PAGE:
The Oklahoma Senate has passed legislation that would allow absent students who complete assigned instructional activities or engage in online curriculum or programs provided by the school district to be counted as “in attendance.”
Sen. Mark Allen, R-Spiro, authored Senate Bill 1210 because of a changing educational climate where engagement can no longer be defined as sitting in a seat, he said.
“According to current statutes, students are counted as chronically absent if they miss 10 percent or more of school days,” Allen said. “However, attendance policies for class credit typically have an 80 percent attendance requirement. This discrepancy results in our schools being penalized on their A-F report cards with a low chronic absenteeism score even though students are actively participating to receive class credit.”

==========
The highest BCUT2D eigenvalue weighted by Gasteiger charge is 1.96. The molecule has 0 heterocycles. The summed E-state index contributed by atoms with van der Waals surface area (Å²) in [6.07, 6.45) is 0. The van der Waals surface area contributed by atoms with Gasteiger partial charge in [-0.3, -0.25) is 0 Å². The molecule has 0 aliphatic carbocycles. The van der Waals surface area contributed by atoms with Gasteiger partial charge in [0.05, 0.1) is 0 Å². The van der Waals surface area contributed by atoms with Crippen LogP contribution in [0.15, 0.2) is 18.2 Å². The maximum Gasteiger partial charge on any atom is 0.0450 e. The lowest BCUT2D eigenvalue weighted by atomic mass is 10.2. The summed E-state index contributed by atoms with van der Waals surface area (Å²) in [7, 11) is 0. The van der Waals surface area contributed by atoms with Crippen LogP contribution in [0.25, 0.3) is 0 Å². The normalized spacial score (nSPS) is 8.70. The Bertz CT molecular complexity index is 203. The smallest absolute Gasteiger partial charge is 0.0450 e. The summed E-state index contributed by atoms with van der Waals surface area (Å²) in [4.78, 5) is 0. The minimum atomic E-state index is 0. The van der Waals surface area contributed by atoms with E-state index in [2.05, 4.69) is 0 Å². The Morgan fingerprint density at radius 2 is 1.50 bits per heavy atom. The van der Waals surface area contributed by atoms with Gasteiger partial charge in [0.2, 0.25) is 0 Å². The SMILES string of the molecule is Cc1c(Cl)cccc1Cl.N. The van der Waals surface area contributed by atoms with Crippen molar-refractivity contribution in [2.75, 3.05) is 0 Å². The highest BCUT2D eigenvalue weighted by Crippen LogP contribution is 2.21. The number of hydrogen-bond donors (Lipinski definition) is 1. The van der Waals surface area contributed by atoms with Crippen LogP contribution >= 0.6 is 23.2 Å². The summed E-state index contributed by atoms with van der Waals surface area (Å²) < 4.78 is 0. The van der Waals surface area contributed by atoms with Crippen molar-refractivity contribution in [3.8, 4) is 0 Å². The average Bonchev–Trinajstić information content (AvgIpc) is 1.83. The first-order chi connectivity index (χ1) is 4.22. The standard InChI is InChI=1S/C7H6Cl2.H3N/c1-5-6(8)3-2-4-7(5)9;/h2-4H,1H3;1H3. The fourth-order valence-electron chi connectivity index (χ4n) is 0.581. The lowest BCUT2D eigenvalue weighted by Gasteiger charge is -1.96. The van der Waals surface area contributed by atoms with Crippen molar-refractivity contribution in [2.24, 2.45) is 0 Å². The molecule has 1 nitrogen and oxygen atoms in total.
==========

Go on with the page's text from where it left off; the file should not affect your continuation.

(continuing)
Allen said schools should not be punished since they cannot control if a student shows up for class or not, but if a student is actively working from home, completing class assignments on time or engaging in online curriculum, they should be marked as in attendance.
“We must look outside the box for solutions to our chronic absenteeism problem,” Allen said. “I’m glad my colleagues agree that we cannot punish our public schools for something they cannot control, especially when these students are actively engaging in school curriculum.”
The measure now heads to the House of Representatives for consideration. Rep. Lundy Kiger, R-Poteau, is the principal House author.
For more information, contact Sen. Mark Allen at (405) 521-5576, or email Mark.Allen@oksenate.gov.
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